Instant expert: Canadian whisky

Instant expert: Canadian whisky

Instant expert: Canadian whisky

Canadians do a lot of things differently than Americans and we love them for it. They drink their milk out of bags. They crave ketchup chips. And they spell their whisky without an “e.” If you’re new to the world of Canadian whisky and think all it consists of is Canadian Club and Crown Royal, you are about to be delighted. Here’s our instant expert take on Canadian whisky. 

Canadian whisky basics

For starters, the only place in the world where you’ll find Canadian-style whisky being made is in Canada. And there are very distinct characteristics of Canadian whisky. Did you know all Canadian whisky can be labeled as rye? Adding rye to whisky and whiskey adds a load of spicy depth. In the early days of whisky making in Canada, wheat was primarily used as the main grain. Then German and Dutch immigrants suggested adding a little bit of rye to experiment and it became so popular that it’s now a standard addition. No matter how much rye is in the recipe, Canadians call their whisky ‘rye.’ It can be labeled as Canadian whisky, rye whisky or Canadian rye whisky and in Canada, they are all synonymous. 

It is also not uncommon for Canadian whiskies to contain a significant percentage of corn spirits, which are usually lighter and smoother than other styles of whisky. Because of the presence of corn and wheat in the whisky, it produces a mild, sweet and light liquor. 

Fast facts on Canadian whisky:

  • Ingredients: malted rye, corn, wheat and barley
  • Proof: 40% ABV
  • Color: Golden
  • Region: Canada 
  • Taste: Buttery oak and caramel aromas with oak, taffy, and spice notes
  • Aged: Must be aged 3 years or more
  • Popular Canadian whisky cocktail recipes: Donald Sutherland (Canadian take on the Rusty Nail), Angry Canadian, the Toronto and a Raymond Massey

Difference between Canadian whisky and American whiskey

Aside from the obvious spelling difference, a lot of differences exist between Canadian whisky and American whiskey. For one, the Canadian whisky industry has overall less regulation and their whisky is more likely to be blended. The producers can use a variety of grains including barley, corn, rye and wheat, but instead of combining the grains in a mash bill before distillation, each grain is distilled separately and later blended. The reason they do this is to give the distiller more flexibility when creating the whisky. They can adjust the flavor as they blend vs. crafting it years before it gets bottled. Because of this distinction, the most important figure in a Canadian whisky distillery is referred to as a master blender rather than master distiller.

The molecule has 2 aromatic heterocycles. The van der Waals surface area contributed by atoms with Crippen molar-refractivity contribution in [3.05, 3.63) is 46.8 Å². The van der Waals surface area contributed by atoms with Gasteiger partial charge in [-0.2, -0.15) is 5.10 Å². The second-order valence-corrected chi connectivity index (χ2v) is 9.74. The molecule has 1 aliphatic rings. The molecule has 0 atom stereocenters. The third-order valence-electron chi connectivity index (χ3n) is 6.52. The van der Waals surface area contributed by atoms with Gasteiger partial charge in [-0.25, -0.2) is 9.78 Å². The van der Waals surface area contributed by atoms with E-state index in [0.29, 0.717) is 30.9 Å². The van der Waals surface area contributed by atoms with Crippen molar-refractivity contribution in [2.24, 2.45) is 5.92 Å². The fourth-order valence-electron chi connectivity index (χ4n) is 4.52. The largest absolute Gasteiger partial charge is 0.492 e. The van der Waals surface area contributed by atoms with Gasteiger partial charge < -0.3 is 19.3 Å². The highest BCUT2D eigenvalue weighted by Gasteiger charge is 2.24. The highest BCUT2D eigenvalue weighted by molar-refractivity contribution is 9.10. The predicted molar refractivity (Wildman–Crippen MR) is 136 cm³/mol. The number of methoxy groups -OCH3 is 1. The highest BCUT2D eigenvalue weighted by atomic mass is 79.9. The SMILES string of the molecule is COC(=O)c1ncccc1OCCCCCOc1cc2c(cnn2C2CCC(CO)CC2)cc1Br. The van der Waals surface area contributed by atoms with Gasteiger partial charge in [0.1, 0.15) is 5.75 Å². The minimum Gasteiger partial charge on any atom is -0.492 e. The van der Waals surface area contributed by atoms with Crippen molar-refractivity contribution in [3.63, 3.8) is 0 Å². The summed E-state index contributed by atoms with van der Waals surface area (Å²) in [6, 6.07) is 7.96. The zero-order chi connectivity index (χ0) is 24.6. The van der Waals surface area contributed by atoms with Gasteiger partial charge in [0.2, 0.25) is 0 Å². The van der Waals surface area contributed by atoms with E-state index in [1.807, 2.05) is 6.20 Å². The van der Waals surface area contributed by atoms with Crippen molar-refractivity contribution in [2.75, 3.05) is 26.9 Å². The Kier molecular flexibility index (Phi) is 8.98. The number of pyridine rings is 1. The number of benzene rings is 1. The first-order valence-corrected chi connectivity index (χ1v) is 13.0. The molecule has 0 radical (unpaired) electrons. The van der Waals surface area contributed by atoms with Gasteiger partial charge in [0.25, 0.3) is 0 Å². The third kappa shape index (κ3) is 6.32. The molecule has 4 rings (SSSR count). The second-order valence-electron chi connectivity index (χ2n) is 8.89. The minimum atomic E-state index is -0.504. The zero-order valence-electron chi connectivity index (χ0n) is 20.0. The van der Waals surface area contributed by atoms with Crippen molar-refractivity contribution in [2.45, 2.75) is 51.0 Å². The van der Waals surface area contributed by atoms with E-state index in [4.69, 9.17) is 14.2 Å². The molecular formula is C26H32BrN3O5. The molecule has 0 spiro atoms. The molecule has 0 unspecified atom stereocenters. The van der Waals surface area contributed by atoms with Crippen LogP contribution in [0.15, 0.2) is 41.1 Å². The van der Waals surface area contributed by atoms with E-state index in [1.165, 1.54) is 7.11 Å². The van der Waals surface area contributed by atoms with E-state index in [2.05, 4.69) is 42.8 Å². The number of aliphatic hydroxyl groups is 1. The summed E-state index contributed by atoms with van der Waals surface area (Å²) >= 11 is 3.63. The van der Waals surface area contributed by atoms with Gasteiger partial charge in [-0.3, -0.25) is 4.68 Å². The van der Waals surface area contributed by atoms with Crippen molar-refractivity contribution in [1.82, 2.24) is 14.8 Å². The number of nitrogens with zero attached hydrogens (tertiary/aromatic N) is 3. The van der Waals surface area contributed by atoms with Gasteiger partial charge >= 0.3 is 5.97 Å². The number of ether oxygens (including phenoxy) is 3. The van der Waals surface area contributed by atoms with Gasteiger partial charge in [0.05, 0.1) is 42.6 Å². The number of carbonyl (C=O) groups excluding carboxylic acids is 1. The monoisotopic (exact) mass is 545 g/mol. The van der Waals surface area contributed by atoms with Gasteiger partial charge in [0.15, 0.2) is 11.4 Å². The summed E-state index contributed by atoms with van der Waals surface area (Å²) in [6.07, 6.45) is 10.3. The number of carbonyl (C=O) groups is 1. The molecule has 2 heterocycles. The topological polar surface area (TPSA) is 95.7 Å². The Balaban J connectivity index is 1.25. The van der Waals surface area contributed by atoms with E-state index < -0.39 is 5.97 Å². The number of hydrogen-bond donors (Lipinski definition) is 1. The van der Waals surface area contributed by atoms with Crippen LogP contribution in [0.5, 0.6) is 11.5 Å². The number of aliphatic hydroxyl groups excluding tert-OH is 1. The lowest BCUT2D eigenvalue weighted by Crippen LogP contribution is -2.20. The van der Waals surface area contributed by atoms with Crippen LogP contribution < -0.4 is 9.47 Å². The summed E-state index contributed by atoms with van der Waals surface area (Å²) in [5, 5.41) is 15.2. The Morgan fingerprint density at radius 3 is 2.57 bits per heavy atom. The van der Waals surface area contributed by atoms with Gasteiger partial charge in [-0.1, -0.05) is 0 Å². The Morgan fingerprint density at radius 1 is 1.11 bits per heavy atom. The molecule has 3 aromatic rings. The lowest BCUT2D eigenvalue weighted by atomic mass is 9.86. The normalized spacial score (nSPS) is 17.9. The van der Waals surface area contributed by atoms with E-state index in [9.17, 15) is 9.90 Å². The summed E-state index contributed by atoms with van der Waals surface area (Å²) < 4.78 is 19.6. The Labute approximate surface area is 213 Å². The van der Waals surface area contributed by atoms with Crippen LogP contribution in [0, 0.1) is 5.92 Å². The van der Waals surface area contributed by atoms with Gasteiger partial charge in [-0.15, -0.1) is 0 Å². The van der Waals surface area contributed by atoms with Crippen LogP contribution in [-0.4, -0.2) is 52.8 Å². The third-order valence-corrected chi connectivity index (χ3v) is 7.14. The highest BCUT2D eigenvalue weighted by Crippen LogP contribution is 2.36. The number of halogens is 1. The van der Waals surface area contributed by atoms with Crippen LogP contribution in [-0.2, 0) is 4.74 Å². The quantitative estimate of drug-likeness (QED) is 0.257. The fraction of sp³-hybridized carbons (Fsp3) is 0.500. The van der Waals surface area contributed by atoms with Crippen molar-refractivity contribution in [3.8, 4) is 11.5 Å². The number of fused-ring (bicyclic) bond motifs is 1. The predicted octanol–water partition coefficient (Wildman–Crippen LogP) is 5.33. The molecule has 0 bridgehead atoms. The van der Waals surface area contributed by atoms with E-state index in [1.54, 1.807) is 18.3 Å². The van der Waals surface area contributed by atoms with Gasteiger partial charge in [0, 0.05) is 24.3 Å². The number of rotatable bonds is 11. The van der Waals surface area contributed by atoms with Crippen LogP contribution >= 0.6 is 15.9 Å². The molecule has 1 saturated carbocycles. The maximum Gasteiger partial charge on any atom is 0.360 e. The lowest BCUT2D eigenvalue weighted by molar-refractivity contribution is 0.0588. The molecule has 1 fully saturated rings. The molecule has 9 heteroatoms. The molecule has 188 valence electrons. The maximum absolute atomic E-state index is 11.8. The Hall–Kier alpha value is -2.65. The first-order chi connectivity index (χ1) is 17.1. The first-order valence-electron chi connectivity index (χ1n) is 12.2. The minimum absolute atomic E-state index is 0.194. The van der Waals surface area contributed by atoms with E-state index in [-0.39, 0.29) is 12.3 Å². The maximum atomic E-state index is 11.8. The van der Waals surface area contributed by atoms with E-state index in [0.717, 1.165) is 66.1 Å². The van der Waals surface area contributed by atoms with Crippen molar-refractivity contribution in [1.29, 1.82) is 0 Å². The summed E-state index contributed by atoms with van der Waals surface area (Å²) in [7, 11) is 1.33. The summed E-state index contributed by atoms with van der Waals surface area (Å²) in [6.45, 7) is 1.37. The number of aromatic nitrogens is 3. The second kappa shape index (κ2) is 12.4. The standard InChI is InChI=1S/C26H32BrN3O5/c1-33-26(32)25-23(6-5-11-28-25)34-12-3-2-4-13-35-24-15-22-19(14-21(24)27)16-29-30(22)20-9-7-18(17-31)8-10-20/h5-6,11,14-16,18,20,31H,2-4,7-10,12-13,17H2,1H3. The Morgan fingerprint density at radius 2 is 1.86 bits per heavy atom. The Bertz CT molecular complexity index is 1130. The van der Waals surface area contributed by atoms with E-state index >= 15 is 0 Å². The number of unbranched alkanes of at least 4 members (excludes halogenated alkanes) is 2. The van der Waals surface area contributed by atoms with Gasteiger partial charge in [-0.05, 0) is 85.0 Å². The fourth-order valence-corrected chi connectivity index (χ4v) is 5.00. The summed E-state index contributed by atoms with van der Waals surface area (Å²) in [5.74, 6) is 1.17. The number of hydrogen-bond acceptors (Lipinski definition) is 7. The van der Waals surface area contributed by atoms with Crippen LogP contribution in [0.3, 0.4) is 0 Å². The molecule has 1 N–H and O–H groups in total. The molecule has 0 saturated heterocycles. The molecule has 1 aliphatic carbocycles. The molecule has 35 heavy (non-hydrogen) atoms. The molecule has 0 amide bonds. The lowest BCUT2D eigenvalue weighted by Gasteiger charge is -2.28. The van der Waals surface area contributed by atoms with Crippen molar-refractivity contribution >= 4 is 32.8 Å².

Canadian whisky does have similarities to both Scottish and American styles. Distillers can mature the whisky in used barrels, like they do in Scotland. And they can use a variety of different grains, which is similar to American whiskey. The result is that the Canadian whisky flavor lies somewhere between Scottish grain whisky and American rye. 

How is Canadian whisky made? 

Canadian whisky can be made from any grain. And what makes it unique is that each individual type of grain is milled, mashed, fermented, distilled and then matured separately. From there, the one-grain spirits are labeled either the base whisky or flavoring whisky. Base whiskies make up most of what goes into the bottle and are distilled to a high proof (180-190 proof, almost as high as vodka), then aged in used oak barrels. Base whiskies are lighter in flavor and act, as the name suggests, as a base.  

Flavoring whiskies, therefore, are distilled to a lower proof (in either a column or pot still or sometimes both) creating a more strong flavored spirit and then aged in either used or new oak casks. With a variety of both base and flavoring whiskies to choose from, Canadian blenders set out to create unique expressions by dabbling here and there, much like an artist would do with a paint palette. By adding the flavoring whisky to the base whisky, the process ultimately adds layers of depth and character to the overall final product. There are now Canadian distilleries popping up that are making single malt whisky and experiments across the country.  

If you’re looking to become an instant expert on all things craft whiskey (typically American but we’ve been known to feature a Canadian distillery, eh), then check out RackHouse Whiskey Club. RackHouse scours the U.S. looking for the best distilleries with the most interesting stories to curate a unique subscription box filled with full-sized bottles of hard-to-find small batch whiskey. We’re building a community of premium craft whiskey drinkers, and you’re invited. Join us!

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